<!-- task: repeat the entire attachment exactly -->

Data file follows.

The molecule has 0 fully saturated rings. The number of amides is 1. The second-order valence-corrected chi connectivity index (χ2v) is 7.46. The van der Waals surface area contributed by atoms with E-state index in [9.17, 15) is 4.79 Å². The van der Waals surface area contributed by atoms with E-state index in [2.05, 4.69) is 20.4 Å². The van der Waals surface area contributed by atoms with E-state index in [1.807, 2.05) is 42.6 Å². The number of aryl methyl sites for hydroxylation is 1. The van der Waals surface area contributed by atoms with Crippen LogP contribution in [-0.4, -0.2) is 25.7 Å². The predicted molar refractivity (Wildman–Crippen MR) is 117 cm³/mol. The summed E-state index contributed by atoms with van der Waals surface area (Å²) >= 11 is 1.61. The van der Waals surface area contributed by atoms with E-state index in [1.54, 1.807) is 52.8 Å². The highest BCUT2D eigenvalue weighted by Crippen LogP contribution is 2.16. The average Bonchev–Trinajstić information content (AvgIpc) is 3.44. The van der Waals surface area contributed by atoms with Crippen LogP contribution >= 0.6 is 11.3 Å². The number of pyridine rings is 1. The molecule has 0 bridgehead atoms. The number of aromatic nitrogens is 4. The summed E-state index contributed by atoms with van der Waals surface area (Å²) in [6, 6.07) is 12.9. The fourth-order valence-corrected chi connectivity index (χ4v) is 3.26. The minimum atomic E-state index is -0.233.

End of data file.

The molecule has 0 fully saturated rings. The number of amides is 1. The second-order valence-corrected chi connectivity index (χ2v) is 7.46. The van der Waals surface area contributed by atoms with E-state index in [9.17, 15) is 4.79 Å². The van der Waals surface area contributed by atoms with E-state index in [2.05, 4.69) is 20.4 Å². The van der Waals surface area contributed by atoms with E-state index in [1.807, 2.05) is 42.6 Å². The number of aryl methyl sites for hydroxylation is 1. The van der Waals surface area contributed by atoms with Crippen LogP contribution in [-0.4, -0.2) is 25.7 Å². The predicted molar refractivity (Wildman–Crippen MR) is 117 cm³/mol. The summed E-state index contributed by atoms with van der Waals surface area (Å²) >= 11 is 1.61. The van der Waals surface area contributed by atoms with E-state index in [1.54, 1.807) is 52.8 Å². The highest BCUT2D eigenvalue weighted by Crippen LogP contribution is 2.16. The average Bonchev–Trinajstić information content (AvgIpc) is 3.44. The van der Waals surface area contributed by atoms with Crippen LogP contribution >= 0.6 is 11.3 Å². The number of pyridine rings is 1. The molecule has 0 bridgehead atoms. The number of aromatic nitrogens is 4. The summed E-state index contributed by atoms with van der Waals surface area (Å²) in [6, 6.07) is 12.9. The fourth-order valence-corrected chi connectivity index (χ4v) is 3.26. The minimum atomic E-state index is -0.233.